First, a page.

“Loaves and fishes” come to mind when people think about a Brownsville, Texas, church’s ministry to migrants crossing the U.S.-Mexico border. And a recent Cooperative Baptist Fellowship grant illustrates why.
The New Testament describes how Jesus fed at least 5,000 people by miraculously dividing just five loaves of bread and two small fish. While the numbers don’t quite match Jesus’ scale, the Brownsville Welcome Center has been feeding and hydrating up to 3,300 migrants for a little under $1 each.
Late this spring, CBF Field Personnel Elket Rodríguez collaborated with Pastor Carlos Navarro and Iglesia Bautista West Brownsville to secure a $2,800 CBF Emergency Response grant for the church’s migrant welcome center.
With those funds, they have provided pizza, sports drinks and snacks, as well as caps and T-shirts, to migrants released into the United States by U.S. Customs and Border Protection. They stretched the buying power of the grant by partnering with local vendors for the food and caps, as well as with Florida-based Migrant Journey for the T-shirts.
“The expenditure of the allocated funds was meticulously documented, ensuring transparency and accountability in the relief efforts,” Rodríguez said. “The dedicated involvement of Pastor Navarro and the collaboration with various organizations exemplify the importance of building local partnerships and leveraging existing relationships of trust to maximize the impact of emergency response efforts.
“The relief effort not only provided tangible support to the migrants, but also offered them a sense of care, compassion and hope during a challenging period in their journey.”
Iglesia Bautista West Brownsville sits about two miles from Gateway International Bridge, which spans the Rio Grande and links the United States and Mexico. The church operates the Brownsville Welcome Center on its property.
“The Rio Grande Valley is the CBP’s busiest sector, where more than 60% of global migrants cross into the U.S. from Mexico.”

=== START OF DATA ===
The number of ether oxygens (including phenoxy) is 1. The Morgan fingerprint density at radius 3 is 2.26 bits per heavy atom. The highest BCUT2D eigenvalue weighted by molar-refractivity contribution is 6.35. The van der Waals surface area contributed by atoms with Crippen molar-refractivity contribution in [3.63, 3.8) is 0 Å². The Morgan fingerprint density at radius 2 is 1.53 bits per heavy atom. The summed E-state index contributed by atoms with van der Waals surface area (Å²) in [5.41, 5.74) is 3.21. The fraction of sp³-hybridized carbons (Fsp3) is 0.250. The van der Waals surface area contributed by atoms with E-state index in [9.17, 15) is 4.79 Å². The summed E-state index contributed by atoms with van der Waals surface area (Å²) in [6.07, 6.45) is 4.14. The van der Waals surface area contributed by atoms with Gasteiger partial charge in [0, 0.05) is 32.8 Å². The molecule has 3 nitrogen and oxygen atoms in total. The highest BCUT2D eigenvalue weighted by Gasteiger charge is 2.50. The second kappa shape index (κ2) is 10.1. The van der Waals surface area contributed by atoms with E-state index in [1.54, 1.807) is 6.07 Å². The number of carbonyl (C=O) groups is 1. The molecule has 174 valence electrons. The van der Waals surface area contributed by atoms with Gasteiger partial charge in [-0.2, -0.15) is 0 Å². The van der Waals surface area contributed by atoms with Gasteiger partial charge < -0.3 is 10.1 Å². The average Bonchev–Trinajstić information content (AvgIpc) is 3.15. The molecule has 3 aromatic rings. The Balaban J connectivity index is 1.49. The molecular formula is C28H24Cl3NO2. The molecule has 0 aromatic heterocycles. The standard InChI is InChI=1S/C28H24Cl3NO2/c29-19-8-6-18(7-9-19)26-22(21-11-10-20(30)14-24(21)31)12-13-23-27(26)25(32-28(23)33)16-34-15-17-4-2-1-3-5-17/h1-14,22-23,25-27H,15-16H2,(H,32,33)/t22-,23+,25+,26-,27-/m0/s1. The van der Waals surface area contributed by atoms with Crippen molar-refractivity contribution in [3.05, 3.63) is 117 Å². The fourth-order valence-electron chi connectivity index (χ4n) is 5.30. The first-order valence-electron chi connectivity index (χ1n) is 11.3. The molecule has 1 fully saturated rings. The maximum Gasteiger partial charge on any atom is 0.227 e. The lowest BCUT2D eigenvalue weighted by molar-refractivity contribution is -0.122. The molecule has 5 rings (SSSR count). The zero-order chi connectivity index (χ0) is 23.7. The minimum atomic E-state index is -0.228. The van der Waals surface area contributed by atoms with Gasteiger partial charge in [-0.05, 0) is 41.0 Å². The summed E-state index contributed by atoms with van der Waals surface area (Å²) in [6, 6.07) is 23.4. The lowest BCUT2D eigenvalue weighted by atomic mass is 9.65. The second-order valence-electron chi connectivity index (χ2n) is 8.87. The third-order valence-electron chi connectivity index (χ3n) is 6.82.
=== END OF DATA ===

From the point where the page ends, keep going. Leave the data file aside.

“Customs and Border Protection drops migrants off at the Brownsville Welcome Center after it processes them and releases them to enter the United States,” Rodríguez explained. “The Rio Grande Valley is the CBP’s busiest sector, where more than 60% of global migrants cross into the U.S. from Mexico.”
Iglesia Bautista West Brownsville and Pastor Navarro have been affiliated with CBF since 2019. That’s when they joined Fellowship Southwest’s network of churches that minister to migrants, which spans from the Gulf of Mexico to the Pacific Ocean.
Across those years, Fellowship Southwest has provided ongoing funding to support the welcome center and, pandemic permitting, it has channeled volunteers to provide hands-on help. Fellowship Southwest also constructed a building for the welcome center, complete with showers, laundry facilities and a guest room.
Rodríguez, based in the Rio Grande Valley, stepped up with the CBF Emergency Response grant to help the church meet needs caused by a massive uptick in migrants crossing the border in Brownsville.
“Generally, when there is a change in border policies there is also an increase in migrants crossing into the United States,” he said. “That is when strategic partners such as Iglesia Bautista West Brownsville and Pastor Navarro need a steady stream of assistance and volunteers to adequately meet the immediate needs of migrants.”
For years, he has witnessed how Navarro and the church stretch dollars for maximum benefit to migrants. Thousands of immigrants have passed through the church’s center every year. They receive food, often take showers and get clean clothes, rest and hear the gospel before moving to transportation hubs as they travel to live with sponsors while they await the U.S. asylum process.
Along the way, the church has presented the gospel to 48,981 migrants and recorded 16,937 professions of faith in Jesus Christ.
“Supporting Pastor Navarro — who has been welcoming migrants for years — is a blessing,” Rodríguez said. “The energy and passion he exhibits when he welcomes migrants into the country is incomparable. He is culturally sensitive, Spirit-led and experienced. When you see him in action, you witness the gift of welcoming at its fullest expression.”
And Navarro stresses feelings are mutual. “It is impossible to do this ministry without the support, prayers and trust of Fellowship Southwest and CBF.”